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Study Finds Adjuvant Anastrozole Reduces Recurrence Risk vs Tamoxifen in Postmenopausal Women With Ductal Carcinoma in Situ

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Key Points

  • Anastrozole was associated with a lower risk of recurrence vs tamoxifen in women with ductal carcinoma in situ in the phase III NSABP B-35 trial.
  • Superiority of anastrozole was reported mainly in women younger than age 60.

In a phase III trial (National Surgical Adjuvant Breast and Bowel Project [NSABP] B-35) reported in The Lancet, Margolese et al found that adjuvant anastrozole significantly improved the breast cancer–free interval vs tamoxifen in postmenopausal women with hormone receptor–positive ductal carcinoma in situ who had received lumpectomy plus whole-breast irradiation. The benefit was seen mainly in patients younger than age 60.

Study Details

In this double-blind trial, 3,104 patients from 333 sites in the United States, Canada, and Mexico were randomized between January 2003 and June 2006 to receive daily anastrozole at 1 mg (n = 1,552) or tamoxifen at 20 mg (n = 1,552) for 5 years. Randomization was stratified by age < 60 vs ≥ 60 years. The primary outcome was breast cancer–free interval was defined as time from randomization to any breast cancer event, consisting of local, regional, or distant recurrence, or contralateral breast cancer, invasive disease, or ductal carcinoma in situ, on intention-to-treat analysis.

The anastrozole and tamoxifen groups were generally balanced for age (47% in both < 60 years), race/ethnicity (88% and 87% white), tumor evident on mammogram (98% and 96%), comedo necrosis (43% and 47%), palpable tumor (8% and 9%), tumor size (≥ 1 cm in 25% and 24%, unknown for 41% and 40%), and body mass index (< 25.0 kg/m2 for 24% and 26%).

Recurrence Rates

Median follow-up was 9.0 years, with a total of 212 breast cancer–free interval events observed. Events occurred in 90 patients in the anastrozole group vs 122 in the tamoxifen group (hazard ratio [HR] = 0.73, P = .0234). A significant time-by-treatment interaction was observed (P = .0410), with event curves diverging after the first 60 months.

A significant interaction was also observed between treatment and age group (P = .0379). Among women aged < 60 years, events occurred in 34 anastrozole vs 63 tamoxifen patients (HR = 0.53, P = .0026); among those aged ≥ 60 years, events occurred in 56 vs 59 (HR = 0.95, P = .78). Five-year breast cancer–free interval rates were 96.3% in both groups, and estimated 10-year rates were 93.1% vs 89.1%.

Among all events, invasive disease occurred in 43 vs 69 patients (HR = 0.62, P = .0123), and ductal carcinoma in situ occurred in 47 vs 53 patients (HR = 0.88, P = .52). Ipsilateral recurrence was observed in 46 vs 55 patients (HR = 0.83, P = .34), including invasive disease in 17 vs 22 patients (HR = 0.39, P = .39) and ductal carcinoma in situ in 29 vs 33 patients (HR = 0.87, P = .59). Contralateral disease was observed in 39 vs 60 patients (HR = 0.64, P = .0322), including invasive disease in 21 vs 40 patients (HR = 0.52, P = .0148) and ductal carcinoma in situ in 18 vs 20 patients (HR = 0.90, P = .73). Disease at a distant site was observed in 4 vs 7 patients (HR = 0.57, P = .37).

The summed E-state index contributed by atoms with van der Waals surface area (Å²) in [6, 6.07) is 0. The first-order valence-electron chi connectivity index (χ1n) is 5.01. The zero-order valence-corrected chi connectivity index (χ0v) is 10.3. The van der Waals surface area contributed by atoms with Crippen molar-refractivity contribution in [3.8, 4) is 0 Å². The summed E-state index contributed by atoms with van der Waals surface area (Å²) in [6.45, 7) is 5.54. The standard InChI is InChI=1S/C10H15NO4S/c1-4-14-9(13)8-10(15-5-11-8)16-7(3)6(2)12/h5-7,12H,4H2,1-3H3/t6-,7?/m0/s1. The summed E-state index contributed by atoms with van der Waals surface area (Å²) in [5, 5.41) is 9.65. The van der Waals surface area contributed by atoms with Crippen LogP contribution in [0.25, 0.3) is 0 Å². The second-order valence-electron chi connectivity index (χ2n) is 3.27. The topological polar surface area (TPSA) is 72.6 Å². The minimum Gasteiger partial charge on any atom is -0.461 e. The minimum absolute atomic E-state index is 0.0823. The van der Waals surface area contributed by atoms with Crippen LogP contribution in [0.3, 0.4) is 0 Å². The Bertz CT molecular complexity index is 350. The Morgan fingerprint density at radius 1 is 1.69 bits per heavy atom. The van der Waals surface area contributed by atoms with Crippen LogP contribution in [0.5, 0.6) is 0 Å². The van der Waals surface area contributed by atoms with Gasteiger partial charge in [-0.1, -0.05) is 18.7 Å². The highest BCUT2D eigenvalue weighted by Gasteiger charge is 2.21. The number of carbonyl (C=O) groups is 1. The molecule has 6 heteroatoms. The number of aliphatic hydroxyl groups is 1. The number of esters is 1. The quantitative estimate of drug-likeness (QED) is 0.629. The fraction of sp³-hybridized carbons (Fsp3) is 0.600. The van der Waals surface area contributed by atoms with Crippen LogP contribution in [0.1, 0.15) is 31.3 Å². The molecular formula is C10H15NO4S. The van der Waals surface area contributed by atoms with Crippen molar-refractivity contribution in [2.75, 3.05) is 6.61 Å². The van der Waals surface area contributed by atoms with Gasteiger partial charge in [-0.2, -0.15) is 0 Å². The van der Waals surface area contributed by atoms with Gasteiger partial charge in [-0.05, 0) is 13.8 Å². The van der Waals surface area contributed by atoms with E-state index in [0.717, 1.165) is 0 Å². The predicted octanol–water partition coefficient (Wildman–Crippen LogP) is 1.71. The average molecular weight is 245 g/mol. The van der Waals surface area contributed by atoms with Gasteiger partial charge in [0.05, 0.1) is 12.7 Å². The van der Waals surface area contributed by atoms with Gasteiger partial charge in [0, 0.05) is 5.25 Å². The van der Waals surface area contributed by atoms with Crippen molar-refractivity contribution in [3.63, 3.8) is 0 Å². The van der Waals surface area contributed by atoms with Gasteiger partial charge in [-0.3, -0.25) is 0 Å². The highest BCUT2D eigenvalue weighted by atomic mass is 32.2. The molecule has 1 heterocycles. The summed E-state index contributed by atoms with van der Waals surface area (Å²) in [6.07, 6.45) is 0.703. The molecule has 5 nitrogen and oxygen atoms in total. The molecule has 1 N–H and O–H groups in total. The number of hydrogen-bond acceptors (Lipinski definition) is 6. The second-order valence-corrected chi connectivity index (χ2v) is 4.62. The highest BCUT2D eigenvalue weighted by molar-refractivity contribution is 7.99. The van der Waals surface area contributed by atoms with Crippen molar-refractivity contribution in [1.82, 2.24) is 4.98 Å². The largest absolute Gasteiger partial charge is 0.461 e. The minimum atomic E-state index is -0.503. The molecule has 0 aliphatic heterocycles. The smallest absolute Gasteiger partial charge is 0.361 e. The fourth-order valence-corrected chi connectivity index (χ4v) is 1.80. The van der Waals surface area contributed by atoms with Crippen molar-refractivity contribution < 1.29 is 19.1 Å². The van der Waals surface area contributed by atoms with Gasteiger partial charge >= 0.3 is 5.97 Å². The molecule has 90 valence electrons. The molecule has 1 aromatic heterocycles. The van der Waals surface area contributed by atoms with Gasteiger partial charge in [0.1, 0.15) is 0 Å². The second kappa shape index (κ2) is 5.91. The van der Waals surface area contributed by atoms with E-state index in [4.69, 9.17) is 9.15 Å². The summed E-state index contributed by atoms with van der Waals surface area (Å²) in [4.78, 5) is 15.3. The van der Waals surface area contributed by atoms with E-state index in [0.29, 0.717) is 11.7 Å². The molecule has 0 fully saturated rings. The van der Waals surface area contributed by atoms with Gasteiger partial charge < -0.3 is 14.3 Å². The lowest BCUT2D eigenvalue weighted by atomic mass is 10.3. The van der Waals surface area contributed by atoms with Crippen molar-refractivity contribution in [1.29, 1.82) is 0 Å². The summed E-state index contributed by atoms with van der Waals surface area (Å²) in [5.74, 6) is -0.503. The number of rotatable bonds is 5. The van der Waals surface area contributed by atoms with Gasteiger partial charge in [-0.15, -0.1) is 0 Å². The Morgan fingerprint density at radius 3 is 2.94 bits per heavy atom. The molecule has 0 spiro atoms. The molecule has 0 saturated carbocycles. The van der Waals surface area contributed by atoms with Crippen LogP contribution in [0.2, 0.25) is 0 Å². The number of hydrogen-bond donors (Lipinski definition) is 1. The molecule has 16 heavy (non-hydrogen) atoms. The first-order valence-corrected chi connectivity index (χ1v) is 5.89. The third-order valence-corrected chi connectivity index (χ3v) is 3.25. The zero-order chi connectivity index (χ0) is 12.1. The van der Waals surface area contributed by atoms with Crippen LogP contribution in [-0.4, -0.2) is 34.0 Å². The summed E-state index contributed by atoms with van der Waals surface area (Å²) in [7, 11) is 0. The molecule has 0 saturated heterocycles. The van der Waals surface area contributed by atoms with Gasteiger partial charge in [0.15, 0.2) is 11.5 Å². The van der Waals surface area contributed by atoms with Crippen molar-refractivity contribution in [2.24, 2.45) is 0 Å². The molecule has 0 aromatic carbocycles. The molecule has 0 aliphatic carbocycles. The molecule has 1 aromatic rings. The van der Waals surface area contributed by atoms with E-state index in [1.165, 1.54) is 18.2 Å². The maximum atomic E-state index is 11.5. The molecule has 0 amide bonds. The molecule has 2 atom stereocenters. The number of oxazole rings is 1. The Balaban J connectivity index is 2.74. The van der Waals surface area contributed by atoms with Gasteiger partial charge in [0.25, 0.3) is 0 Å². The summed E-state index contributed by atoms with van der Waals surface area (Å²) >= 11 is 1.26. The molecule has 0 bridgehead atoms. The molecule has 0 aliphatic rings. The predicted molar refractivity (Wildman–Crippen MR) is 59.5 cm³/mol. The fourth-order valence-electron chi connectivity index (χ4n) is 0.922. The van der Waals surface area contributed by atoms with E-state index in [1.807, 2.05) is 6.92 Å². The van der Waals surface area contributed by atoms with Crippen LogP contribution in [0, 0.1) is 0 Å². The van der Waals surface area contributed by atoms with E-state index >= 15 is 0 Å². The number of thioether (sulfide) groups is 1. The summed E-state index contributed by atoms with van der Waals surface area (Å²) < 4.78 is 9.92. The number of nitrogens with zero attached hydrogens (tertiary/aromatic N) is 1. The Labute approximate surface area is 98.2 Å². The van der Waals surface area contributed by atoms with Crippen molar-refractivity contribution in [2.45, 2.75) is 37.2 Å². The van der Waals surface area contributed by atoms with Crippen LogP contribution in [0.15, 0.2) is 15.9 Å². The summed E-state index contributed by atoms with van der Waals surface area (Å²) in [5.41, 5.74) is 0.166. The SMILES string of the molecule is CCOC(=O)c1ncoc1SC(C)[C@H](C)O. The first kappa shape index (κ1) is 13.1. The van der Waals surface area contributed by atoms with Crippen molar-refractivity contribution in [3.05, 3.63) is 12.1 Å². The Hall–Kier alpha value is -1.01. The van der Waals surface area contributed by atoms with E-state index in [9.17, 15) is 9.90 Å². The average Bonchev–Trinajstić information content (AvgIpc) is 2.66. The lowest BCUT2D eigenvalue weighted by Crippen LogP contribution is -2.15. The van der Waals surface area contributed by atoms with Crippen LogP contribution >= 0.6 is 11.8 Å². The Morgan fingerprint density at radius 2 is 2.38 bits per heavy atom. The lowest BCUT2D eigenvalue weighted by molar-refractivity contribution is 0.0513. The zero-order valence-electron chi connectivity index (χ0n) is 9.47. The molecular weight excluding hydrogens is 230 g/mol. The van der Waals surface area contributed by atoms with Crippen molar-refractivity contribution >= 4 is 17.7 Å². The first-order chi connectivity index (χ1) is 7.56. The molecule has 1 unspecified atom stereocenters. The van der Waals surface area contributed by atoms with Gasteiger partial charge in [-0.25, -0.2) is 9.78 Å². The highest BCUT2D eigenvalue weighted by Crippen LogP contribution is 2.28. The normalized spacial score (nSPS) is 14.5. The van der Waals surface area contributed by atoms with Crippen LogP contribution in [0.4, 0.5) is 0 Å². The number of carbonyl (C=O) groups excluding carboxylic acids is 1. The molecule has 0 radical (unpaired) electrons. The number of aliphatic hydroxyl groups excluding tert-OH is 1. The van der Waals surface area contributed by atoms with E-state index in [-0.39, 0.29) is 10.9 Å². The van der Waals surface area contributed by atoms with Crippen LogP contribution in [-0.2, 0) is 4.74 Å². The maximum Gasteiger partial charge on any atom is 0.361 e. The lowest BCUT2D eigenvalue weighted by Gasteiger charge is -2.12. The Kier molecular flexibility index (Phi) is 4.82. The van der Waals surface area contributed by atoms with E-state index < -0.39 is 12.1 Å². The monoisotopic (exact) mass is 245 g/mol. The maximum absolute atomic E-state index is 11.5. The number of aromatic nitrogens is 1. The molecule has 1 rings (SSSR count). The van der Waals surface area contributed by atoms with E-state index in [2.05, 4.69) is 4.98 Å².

A total of 186 deaths were observed, including 98 in the anastrozole group vs 88 in the tamoxifen group (HR = 1.11, P = .48). Estimated overall survival was 97.9% vs 98.0% at 5 years and 92.5% vs 92.1% at 10 years. No interaction between treatment and age group was observed (P = .38). Death due to breast cancer occurred in five vs eight patients.

Adverse Events

Second primary cancers occurred in 107 patients in the anastrozole group vs 102 in the tamoxifen group (risk ratio [RR] = 1.04, 95% confidence interval [CI] = 0.78–1.37), with a nonsignificantly greater incidence of uterine cancer in the tamoxifen group (8 vs 17 cases, RR = 0.47, 95% CI = 0.18–1.15). Fracture was nonsignificantly more common with anastrozole (69 vs 50 patients, RR = 1.38, 95% CI = 0.95–2.03).

Other adverse events did not markedly differ between the groups, except for a higher incidence of thrombosis or embolism in the tamoxifen group (0.8% vs 2.7%); there were 17 grade 4 events in tamoxifen patients and 3 grade 4 events and 1 grade 5 event in anastrozole patients. Overall, the rates of arthralgia and myalgia of any grade were somewhat increased in the anastrozole group (grade ≥ 3 arthralgia in 5% vs 4%, myalgia in 2% vs 1%).

The investigators concluded: “Compared with tamoxifen, anastrozole treatment provided a significant improvement in breast cancer–free interval, mainly in women younger than 60 years of age. This finding means that women will benefit from having a choice of effective agents for ductal carcinoma in situ.”

The study was funded by the National Cancer Institute and AstraZeneca Pharmaceuticals LP.

Richard G Margolese, MD, of the Jewish General Hospital, McGill University, Montreal, Canada, is the corresponding author of The Lancet article.

The content in this post has not been reviewed by the American Society of Clinical Oncology, Inc. (ASCO®) and does not necessarily reflect the ideas and opinions of ASCO®.


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